Omega 3's: How Much to Lower Cholesterol?

by Lisa Nelson, RD, LN Health Professional

Increasing the amount of omega-3 fats in our diet and decreasing the amount of omega-6 is beneficial in reducing your risk for heart disease. Most American's consume a high omega-6 diet, with omega 3 being a common deficiency. Omega 3 deficiencies and the imbalance between omega 3 and omega 6 intakes have been linked with serious conditions, including heart attacks.
Successfully maintaining a ratio of 4:1 to 1:1 omega 6 to omega 3 will help lower cholesterol levels and control high blood pressure.

How much omega 3 do you need to add?

This is under debate and more research is being done.
Right now the range experts recommend is from 500-2000 mg/day.
Here are the current American Heart Association (AHA) recommendations.

The AHA recommends that individuals without heart disease eat a variety of fish twice a week, use heart healthy oils (flaxseed, canola, soybean oils), and consume flaxseed and walnuts.

For individuals with heart disease, the AHA recommends 1 g of EPA (eicosapentanoic acid) + DHA (docosahexaenoic acid) daily, preferably from fatty fish.

The AHA recommends 2 to 4 g of EPA + DHA daily, under physician's care only, for individuals that need to lower triglycerides. High doses, > 3 grams/day, can result in excessive bleeding. (Do not self medicate Talk to your MD before supplementing greater than 2 grams.)

Omega 3 Content of Different Foods

  • Wild Salmon, 4 oz. 1700 mg (DHA 700 mg, EPA 400 mg)

  • Tuna canned in water, 4 oz. 300 mg (DHA 200 mg, EPA 50 mg)

  • Cod, 4 oz. 600 mg (DHA 160 mg, EPA 50 mg)

  • Flaxseed, 1 Tbsp. 1000 mg (ALA - alpha-linolenic acid - 1000 mg)

  • Soybeans, dried, cooked
    ½ cup 500 mg (DHA/EPA 250 mg, ALA 250 mg)

  • Walnuts, 1 oz. 2570 mg (ALA 2570 mg)

  • Pecans, 1 oz. 280 mg (ALA 280 mg)

  • Wheat germ,
    ¼ cup 210 mg (ALA 210 mg)

  • Canola oil, 1 Tbsp 1300 mg (ALA 1300 mg)

  • Olive oil, 1 Tbsp 100 mg (ALA 100 mg)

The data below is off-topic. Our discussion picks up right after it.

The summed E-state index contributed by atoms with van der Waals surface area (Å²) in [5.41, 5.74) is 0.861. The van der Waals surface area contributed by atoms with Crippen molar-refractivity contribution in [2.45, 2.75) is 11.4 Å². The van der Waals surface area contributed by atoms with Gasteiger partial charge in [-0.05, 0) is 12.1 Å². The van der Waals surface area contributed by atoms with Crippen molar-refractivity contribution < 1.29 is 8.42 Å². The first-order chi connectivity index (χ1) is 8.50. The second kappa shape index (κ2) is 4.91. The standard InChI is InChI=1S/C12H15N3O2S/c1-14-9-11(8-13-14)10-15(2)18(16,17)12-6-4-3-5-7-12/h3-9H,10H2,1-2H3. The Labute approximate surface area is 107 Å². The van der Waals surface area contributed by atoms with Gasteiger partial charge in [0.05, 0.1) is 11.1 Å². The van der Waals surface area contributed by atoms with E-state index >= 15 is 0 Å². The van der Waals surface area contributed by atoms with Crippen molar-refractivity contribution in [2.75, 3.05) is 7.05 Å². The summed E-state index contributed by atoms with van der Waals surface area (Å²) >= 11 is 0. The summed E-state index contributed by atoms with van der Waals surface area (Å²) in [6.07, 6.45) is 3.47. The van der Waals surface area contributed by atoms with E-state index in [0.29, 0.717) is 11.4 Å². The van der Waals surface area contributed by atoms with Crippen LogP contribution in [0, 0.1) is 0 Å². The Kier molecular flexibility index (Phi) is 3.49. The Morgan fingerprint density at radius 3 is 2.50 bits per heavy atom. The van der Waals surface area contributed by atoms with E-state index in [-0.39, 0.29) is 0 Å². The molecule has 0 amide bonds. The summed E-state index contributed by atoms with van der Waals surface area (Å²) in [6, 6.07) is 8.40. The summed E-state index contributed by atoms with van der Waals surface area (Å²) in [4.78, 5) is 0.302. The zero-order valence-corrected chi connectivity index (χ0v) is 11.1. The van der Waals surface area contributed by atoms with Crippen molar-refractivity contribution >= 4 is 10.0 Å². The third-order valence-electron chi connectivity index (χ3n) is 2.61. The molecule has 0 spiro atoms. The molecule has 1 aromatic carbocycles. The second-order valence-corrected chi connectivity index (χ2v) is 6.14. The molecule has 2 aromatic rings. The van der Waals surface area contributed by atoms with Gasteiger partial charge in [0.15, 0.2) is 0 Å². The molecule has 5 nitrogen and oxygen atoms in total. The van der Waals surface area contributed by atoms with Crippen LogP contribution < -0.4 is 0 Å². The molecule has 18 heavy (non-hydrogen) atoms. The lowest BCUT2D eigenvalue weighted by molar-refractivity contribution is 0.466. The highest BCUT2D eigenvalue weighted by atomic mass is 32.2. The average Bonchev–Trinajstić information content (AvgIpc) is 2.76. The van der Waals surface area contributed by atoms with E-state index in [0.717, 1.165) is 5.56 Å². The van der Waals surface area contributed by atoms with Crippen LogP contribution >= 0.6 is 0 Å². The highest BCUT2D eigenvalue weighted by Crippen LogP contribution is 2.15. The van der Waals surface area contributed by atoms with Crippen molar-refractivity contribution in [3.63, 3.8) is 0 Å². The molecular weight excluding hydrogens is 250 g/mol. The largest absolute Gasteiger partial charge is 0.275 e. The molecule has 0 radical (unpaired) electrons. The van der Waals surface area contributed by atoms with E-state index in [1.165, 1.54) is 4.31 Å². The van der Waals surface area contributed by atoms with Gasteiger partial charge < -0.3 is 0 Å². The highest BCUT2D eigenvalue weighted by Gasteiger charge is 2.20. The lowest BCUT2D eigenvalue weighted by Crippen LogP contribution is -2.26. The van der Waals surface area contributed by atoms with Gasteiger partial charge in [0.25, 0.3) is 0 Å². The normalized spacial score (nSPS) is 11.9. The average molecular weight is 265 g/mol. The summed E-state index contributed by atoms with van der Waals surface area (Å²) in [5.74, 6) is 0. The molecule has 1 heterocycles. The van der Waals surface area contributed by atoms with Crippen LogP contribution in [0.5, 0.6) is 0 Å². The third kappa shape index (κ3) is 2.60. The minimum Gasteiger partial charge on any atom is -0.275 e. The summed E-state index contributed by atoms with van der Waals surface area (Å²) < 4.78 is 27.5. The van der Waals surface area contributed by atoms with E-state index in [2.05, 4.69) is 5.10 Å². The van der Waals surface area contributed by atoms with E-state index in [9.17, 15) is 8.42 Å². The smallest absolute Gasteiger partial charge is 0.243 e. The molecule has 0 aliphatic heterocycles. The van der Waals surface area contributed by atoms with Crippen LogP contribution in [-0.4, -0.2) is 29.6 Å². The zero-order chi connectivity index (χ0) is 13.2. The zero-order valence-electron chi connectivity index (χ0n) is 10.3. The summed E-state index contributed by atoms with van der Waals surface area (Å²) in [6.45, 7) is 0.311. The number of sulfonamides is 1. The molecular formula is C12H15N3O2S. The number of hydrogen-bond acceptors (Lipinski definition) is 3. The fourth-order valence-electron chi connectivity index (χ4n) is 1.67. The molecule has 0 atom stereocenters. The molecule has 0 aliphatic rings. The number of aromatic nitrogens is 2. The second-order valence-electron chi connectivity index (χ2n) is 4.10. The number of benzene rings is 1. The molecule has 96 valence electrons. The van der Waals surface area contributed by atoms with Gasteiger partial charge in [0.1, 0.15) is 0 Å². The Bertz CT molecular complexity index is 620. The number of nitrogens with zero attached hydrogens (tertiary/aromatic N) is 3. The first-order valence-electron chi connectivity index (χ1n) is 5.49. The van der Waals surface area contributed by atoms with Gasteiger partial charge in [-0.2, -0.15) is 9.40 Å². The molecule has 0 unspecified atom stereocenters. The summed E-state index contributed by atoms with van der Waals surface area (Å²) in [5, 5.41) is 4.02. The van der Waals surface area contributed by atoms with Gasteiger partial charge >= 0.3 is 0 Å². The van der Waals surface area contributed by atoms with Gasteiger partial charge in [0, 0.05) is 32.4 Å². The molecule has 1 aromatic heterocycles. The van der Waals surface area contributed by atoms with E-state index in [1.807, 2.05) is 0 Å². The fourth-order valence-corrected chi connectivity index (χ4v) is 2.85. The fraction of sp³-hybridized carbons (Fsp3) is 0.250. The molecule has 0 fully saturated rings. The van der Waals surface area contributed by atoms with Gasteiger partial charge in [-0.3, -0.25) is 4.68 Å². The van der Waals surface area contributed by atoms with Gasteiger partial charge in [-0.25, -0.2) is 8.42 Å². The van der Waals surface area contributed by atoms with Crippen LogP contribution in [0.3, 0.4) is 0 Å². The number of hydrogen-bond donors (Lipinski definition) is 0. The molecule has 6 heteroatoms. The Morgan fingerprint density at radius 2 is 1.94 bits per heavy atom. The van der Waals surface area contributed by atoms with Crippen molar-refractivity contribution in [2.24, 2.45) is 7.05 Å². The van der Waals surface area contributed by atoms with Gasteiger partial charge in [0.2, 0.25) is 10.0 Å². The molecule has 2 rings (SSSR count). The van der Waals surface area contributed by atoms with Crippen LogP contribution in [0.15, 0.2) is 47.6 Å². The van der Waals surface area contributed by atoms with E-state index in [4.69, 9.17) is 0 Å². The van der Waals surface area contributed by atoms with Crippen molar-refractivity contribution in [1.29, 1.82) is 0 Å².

There's a reason I included details on amounts of DHA, EPA, and ALA for each omega 3 source.
Right now, DHA and EPA have a greater link with lower cholesterol levels, lower triglycerides, and higher HDL levels than ALA.
The body is able to convert ALA to EPA and DHA, but the conversion rate is low; therefore, it is best to include high DHA and EPA sources in your eating plan.

My recommendation:

As a preventive measure and to promote lower cholesterol and blood pressure control, I recommend eating fish twice a week, select a supplement that will provide you at least 1000 mg of omega 3 fatty acids daily (choose a good source of DHA and EPA), and use ground flaxseed when appropriate in your meal preparation.

Read more from Lisa:

Dietary Fiber: 4 Tips to Lower Cholesterol with Fiber

Triglycerides: Why They Matter and How to Lower Them

Get a Grip on Fatty Acids

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Lisa Nelson, RD, LN
Meet Our Writer
Lisa Nelson, RD, LN

Lisa Nelson RD, a registered dietitian since 1999, provides step-by-step guidance to lower cholesterol and lower blood pressure, so you can live life and enjoy your family for years to come. Lisa's passion for health comes from her own family history of heart disease, so she doesn't dispense trendy treatments; Lisa practices what she teaches in her own daily life. Because her own health is the foundation of her expertise, you can trust that Lisa will make it truly possible for you to see dramatic changes in your health, without unrealistic fads or impossibly difficult techniques.